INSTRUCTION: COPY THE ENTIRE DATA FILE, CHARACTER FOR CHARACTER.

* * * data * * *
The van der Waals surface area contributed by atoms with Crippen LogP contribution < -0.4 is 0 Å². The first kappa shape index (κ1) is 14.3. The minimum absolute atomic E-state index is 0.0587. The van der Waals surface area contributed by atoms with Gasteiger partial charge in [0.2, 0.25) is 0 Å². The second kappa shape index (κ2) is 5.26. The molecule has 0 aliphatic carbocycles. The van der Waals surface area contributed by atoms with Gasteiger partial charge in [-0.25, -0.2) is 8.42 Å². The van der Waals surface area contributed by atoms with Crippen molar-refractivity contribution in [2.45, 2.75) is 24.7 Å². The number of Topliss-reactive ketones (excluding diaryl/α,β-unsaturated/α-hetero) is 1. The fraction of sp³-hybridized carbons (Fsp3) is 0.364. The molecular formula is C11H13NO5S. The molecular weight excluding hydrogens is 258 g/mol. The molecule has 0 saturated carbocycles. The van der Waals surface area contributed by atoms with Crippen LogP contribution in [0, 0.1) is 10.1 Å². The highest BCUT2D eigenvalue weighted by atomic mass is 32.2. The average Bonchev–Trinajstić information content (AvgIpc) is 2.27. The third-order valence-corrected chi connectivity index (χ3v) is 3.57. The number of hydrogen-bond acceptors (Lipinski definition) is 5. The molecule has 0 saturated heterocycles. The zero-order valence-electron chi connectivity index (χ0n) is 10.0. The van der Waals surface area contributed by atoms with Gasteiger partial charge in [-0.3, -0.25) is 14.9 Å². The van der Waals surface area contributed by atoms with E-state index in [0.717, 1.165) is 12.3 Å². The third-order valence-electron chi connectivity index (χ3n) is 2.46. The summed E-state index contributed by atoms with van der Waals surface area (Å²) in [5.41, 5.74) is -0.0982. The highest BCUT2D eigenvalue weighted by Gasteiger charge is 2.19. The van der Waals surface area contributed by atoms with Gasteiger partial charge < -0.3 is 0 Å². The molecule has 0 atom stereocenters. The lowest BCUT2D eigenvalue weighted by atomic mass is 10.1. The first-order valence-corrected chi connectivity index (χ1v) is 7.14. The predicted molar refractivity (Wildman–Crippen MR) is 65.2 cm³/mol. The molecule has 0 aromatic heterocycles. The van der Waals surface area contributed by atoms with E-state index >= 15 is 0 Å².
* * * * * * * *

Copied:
The van der Waals surface area contributed by atoms with Crippen LogP contribution < -0.4 is 0 Å². The first kappa shape index (κ1) is 14.3. The minimum absolute atomic E-state index is 0.0587. The van der Waals surface area contributed by atoms with Gasteiger partial charge in [0.2, 0.25) is 0 Å². The second kappa shape index (κ2) is 5.26. The molecule has 0 aliphatic carbocycles. The van der Waals surface area contributed by atoms with Gasteiger partial charge in [-0.25, -0.2) is 8.42 Å². The van der Waals surface area contributed by atoms with Crippen molar-refractivity contribution in [2.45, 2.75) is 24.7 Å². The number of Topliss-reactive ketones (excluding diaryl/α,β-unsaturated/α-hetero) is 1. The fraction of sp³-hybridized carbons (Fsp3) is 0.364. The molecular formula is C11H13NO5S. The molecular weight excluding hydrogens is 258 g/mol. The molecule has 0 saturated carbocycles. The van der Waals surface area contributed by atoms with Crippen LogP contribution in [0, 0.1) is 10.1 Å². The highest BCUT2D eigenvalue weighted by atomic mass is 32.2. The average Bonchev–Trinajstić information content (AvgIpc) is 2.27. The third-order valence-corrected chi connectivity index (χ3v) is 3.57. The number of hydrogen-bond acceptors (Lipinski definition) is 5. The molecule has 0 saturated heterocycles. The zero-order valence-electron chi connectivity index (χ0n) is 10.0. The van der Waals surface area contributed by atoms with Gasteiger partial charge in [-0.3, -0.25) is 14.9 Å². The van der Waals surface area contributed by atoms with E-state index in [0.717, 1.165) is 12.3 Å². The third-order valence-electron chi connectivity index (χ3n) is 2.46. The summed E-state index contributed by atoms with van der Waals surface area (Å²) in [5.41, 5.74) is -0.0982. The highest BCUT2D eigenvalue weighted by Gasteiger charge is 2.19. The van der Waals surface area contributed by atoms with Gasteiger partial charge < -0.3 is 0 Å². The molecule has 0 atom stereocenters. The lowest BCUT2D eigenvalue weighted by atomic mass is 10.1. The first-order valence-corrected chi connectivity index (χ1v) is 7.14. The predicted molar refractivity (Wildman–Crippen MR) is 65.2 cm³/mol. The molecule has 0 aromatic heterocycles. The van der Waals surface area contributed by atoms with E-state index >= 15 is 0 Å².